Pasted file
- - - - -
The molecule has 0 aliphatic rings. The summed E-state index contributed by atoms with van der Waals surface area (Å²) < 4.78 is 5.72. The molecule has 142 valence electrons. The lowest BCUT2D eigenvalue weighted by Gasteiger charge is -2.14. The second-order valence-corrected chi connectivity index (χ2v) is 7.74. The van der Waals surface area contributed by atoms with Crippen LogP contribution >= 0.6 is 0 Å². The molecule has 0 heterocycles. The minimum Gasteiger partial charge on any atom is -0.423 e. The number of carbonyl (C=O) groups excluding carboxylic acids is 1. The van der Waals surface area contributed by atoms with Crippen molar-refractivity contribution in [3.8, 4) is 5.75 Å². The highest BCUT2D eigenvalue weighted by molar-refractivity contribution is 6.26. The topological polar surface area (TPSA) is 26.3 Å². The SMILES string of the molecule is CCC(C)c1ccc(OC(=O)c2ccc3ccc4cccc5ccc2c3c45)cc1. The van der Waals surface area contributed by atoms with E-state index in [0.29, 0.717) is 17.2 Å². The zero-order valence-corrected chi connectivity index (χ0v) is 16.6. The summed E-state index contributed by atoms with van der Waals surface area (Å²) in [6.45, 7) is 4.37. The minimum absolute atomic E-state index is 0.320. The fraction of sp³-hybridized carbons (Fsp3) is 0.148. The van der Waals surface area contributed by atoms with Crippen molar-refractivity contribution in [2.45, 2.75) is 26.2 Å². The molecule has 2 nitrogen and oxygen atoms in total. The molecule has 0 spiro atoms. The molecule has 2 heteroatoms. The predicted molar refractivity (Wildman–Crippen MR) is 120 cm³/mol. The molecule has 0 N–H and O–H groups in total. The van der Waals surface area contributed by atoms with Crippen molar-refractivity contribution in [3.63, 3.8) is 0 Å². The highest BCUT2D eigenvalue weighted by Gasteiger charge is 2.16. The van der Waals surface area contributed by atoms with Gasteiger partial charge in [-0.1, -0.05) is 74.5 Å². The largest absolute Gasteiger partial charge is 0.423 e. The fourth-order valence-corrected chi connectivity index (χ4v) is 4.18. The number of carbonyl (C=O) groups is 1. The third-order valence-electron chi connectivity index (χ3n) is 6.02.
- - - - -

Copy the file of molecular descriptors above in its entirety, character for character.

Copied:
The molecule has 0 aliphatic rings. The summed E-state index contributed by atoms with van der Waals surface area (Å²) < 4.78 is 5.72. The molecule has 142 valence electrons. The lowest BCUT2D eigenvalue weighted by Gasteiger charge is -2.14. The second-order valence-corrected chi connectivity index (χ2v) is 7.74. The van der Waals surface area contributed by atoms with Crippen LogP contribution >= 0.6 is 0 Å². The molecule has 0 heterocycles. The minimum Gasteiger partial charge on any atom is -0.423 e. The number of carbonyl (C=O) groups excluding carboxylic acids is 1. The van der Waals surface area contributed by atoms with Crippen molar-refractivity contribution in [3.8, 4) is 5.75 Å². The highest BCUT2D eigenvalue weighted by molar-refractivity contribution is 6.26. The topological polar surface area (TPSA) is 26.3 Å². The SMILES string of the molecule is CCC(C)c1ccc(OC(=O)c2ccc3ccc4cccc5ccc2c3c45)cc1. The van der Waals surface area contributed by atoms with E-state index in [0.29, 0.717) is 17.2 Å². The zero-order valence-corrected chi connectivity index (χ0v) is 16.6. The summed E-state index contributed by atoms with van der Waals surface area (Å²) in [6.45, 7) is 4.37. The minimum absolute atomic E-state index is 0.320. The fraction of sp³-hybridized carbons (Fsp3) is 0.148. The van der Waals surface area contributed by atoms with Crippen molar-refractivity contribution in [2.45, 2.75) is 26.2 Å². The molecule has 2 nitrogen and oxygen atoms in total. The molecule has 0 spiro atoms. The molecule has 2 heteroatoms. The predicted molar refractivity (Wildman–Crippen MR) is 120 cm³/mol. The molecule has 0 N–H and O–H groups in total. The van der Waals surface area contributed by atoms with Crippen molar-refractivity contribution in [3.63, 3.8) is 0 Å². The highest BCUT2D eigenvalue weighted by Gasteiger charge is 2.16. The van der Waals surface area contributed by atoms with Gasteiger partial charge in [-0.1, -0.05) is 74.5 Å². The largest absolute Gasteiger partial charge is 0.423 e. The fourth-order valence-corrected chi connectivity index (χ4v) is 4.18. The number of carbonyl (C=O) groups is 1. The third-order valence-electron chi connectivity index (χ3n) is 6.02.